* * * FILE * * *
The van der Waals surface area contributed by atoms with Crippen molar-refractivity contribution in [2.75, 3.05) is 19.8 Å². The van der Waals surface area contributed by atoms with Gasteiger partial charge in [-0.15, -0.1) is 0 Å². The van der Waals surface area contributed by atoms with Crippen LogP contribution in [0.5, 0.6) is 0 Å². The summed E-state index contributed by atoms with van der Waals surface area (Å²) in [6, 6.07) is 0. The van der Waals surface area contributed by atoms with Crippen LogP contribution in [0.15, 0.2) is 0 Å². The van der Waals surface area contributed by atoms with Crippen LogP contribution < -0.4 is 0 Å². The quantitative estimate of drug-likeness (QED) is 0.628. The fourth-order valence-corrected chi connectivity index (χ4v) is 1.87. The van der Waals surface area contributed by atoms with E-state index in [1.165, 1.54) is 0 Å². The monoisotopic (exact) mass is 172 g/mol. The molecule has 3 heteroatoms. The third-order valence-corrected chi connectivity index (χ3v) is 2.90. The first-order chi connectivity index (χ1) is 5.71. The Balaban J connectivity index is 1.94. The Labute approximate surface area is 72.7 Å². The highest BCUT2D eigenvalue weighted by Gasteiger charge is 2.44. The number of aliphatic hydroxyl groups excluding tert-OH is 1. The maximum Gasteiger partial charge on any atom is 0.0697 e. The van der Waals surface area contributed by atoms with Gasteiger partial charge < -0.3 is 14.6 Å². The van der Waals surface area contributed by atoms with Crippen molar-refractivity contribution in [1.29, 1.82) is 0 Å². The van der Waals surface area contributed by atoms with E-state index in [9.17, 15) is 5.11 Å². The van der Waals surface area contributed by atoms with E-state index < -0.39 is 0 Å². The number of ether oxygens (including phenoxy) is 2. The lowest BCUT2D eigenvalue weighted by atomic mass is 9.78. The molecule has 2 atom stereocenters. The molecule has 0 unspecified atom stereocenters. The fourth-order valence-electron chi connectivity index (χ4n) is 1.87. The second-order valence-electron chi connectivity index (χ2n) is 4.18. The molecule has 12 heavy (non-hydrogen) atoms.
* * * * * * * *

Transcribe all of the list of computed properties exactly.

The van der Waals surface area contributed by atoms with Crippen molar-refractivity contribution in [2.75, 3.05) is 19.8 Å². The van der Waals surface area contributed by atoms with Gasteiger partial charge in [-0.15, -0.1) is 0 Å². The van der Waals surface area contributed by atoms with Crippen LogP contribution in [0.5, 0.6) is 0 Å². The summed E-state index contributed by atoms with van der Waals surface area (Å²) in [6, 6.07) is 0. The van der Waals surface area contributed by atoms with Crippen LogP contribution in [0.15, 0.2) is 0 Å². The van der Waals surface area contributed by atoms with Crippen LogP contribution < -0.4 is 0 Å². The quantitative estimate of drug-likeness (QED) is 0.628. The fourth-order valence-corrected chi connectivity index (χ4v) is 1.87. The van der Waals surface area contributed by atoms with E-state index in [1.165, 1.54) is 0 Å². The monoisotopic (exact) mass is 172 g/mol. The molecule has 3 heteroatoms. The third-order valence-corrected chi connectivity index (χ3v) is 2.90. The first-order chi connectivity index (χ1) is 5.71. The Balaban J connectivity index is 1.94. The Labute approximate surface area is 72.7 Å². The highest BCUT2D eigenvalue weighted by Gasteiger charge is 2.44. The number of aliphatic hydroxyl groups excluding tert-OH is 1. The maximum Gasteiger partial charge on any atom is 0.0697 e. The van der Waals surface area contributed by atoms with Gasteiger partial charge < -0.3 is 14.6 Å². The van der Waals surface area contributed by atoms with Crippen molar-refractivity contribution in [1.29, 1.82) is 0 Å². The van der Waals surface area contributed by atoms with E-state index in [9.17, 15) is 5.11 Å². The van der Waals surface area contributed by atoms with E-state index < -0.39 is 0 Å². The number of ether oxygens (including phenoxy) is 2. The lowest BCUT2D eigenvalue weighted by atomic mass is 9.78. The molecule has 2 atom stereocenters. The molecule has 0 unspecified atom stereocenters. The fourth-order valence-electron chi connectivity index (χ4n) is 1.87. The second-order valence-electron chi connectivity index (χ2n) is 4.18. The molecule has 12 heavy (non-hydrogen) atoms.